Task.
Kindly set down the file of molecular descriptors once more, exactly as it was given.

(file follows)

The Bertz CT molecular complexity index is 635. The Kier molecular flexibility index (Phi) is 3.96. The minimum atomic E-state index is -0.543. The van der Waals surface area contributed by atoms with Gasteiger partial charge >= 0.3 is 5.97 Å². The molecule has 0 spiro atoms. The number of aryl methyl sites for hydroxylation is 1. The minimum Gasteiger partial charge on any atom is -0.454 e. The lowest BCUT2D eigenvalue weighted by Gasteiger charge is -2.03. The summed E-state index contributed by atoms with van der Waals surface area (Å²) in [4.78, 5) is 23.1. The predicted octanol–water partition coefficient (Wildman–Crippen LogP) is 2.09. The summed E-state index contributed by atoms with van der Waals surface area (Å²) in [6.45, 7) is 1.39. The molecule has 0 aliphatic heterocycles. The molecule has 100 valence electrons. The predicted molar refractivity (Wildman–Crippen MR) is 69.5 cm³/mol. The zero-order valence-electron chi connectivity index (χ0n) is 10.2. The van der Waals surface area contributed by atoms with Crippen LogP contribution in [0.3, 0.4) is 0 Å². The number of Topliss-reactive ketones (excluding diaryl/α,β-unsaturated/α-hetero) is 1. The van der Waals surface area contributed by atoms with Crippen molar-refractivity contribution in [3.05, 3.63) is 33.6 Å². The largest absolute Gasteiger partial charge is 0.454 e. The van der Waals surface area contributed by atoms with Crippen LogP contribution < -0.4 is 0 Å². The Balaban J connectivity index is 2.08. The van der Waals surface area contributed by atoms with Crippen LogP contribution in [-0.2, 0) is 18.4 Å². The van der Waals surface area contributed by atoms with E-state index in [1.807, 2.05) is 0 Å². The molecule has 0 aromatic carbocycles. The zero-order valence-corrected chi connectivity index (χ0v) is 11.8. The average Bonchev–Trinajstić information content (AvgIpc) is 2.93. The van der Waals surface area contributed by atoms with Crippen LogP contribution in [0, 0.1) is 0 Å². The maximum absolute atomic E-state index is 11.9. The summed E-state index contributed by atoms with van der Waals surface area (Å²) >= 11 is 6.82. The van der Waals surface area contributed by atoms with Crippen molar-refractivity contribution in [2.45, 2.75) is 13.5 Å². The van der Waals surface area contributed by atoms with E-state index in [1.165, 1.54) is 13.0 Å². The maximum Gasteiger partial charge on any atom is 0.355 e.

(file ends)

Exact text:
The Bertz CT molecular complexity index is 635. The Kier molecular flexibility index (Phi) is 3.96. The minimum atomic E-state index is -0.543. The van der Waals surface area contributed by atoms with Gasteiger partial charge >= 0.3 is 5.97 Å². The molecule has 0 spiro atoms. The number of aryl methyl sites for hydroxylation is 1. The minimum Gasteiger partial charge on any atom is -0.454 e. The lowest BCUT2D eigenvalue weighted by Gasteiger charge is -2.03. The summed E-state index contributed by atoms with van der Waals surface area (Å²) in [4.78, 5) is 23.1. The predicted octanol–water partition coefficient (Wildman–Crippen LogP) is 2.09. The summed E-state index contributed by atoms with van der Waals surface area (Å²) in [6.45, 7) is 1.39. The molecule has 0 aliphatic heterocycles. The molecule has 100 valence electrons. The predicted molar refractivity (Wildman–Crippen MR) is 69.5 cm³/mol. The zero-order valence-electron chi connectivity index (χ0n) is 10.2. The van der Waals surface area contributed by atoms with Crippen LogP contribution in [0.3, 0.4) is 0 Å². The number of Topliss-reactive ketones (excluding diaryl/α,β-unsaturated/α-hetero) is 1. The van der Waals surface area contributed by atoms with Crippen molar-refractivity contribution in [3.05, 3.63) is 33.6 Å². The largest absolute Gasteiger partial charge is 0.454 e. The van der Waals surface area contributed by atoms with Crippen LogP contribution < -0.4 is 0 Å². The Balaban J connectivity index is 2.08. The van der Waals surface area contributed by atoms with Crippen LogP contribution in [-0.2, 0) is 18.4 Å². The van der Waals surface area contributed by atoms with E-state index in [1.807, 2.05) is 0 Å². The molecule has 0 aromatic carbocycles. The zero-order valence-corrected chi connectivity index (χ0v) is 11.8. The average Bonchev–Trinajstić information content (AvgIpc) is 2.93. The van der Waals surface area contributed by atoms with Crippen LogP contribution in [0, 0.1) is 0 Å². The maximum absolute atomic E-state index is 11.9. The summed E-state index contributed by atoms with van der Waals surface area (Å²) >= 11 is 6.82. The van der Waals surface area contributed by atoms with Crippen molar-refractivity contribution in [2.45, 2.75) is 13.5 Å². The van der Waals surface area contributed by atoms with E-state index in [1.165, 1.54) is 13.0 Å². The maximum Gasteiger partial charge on any atom is 0.355 e.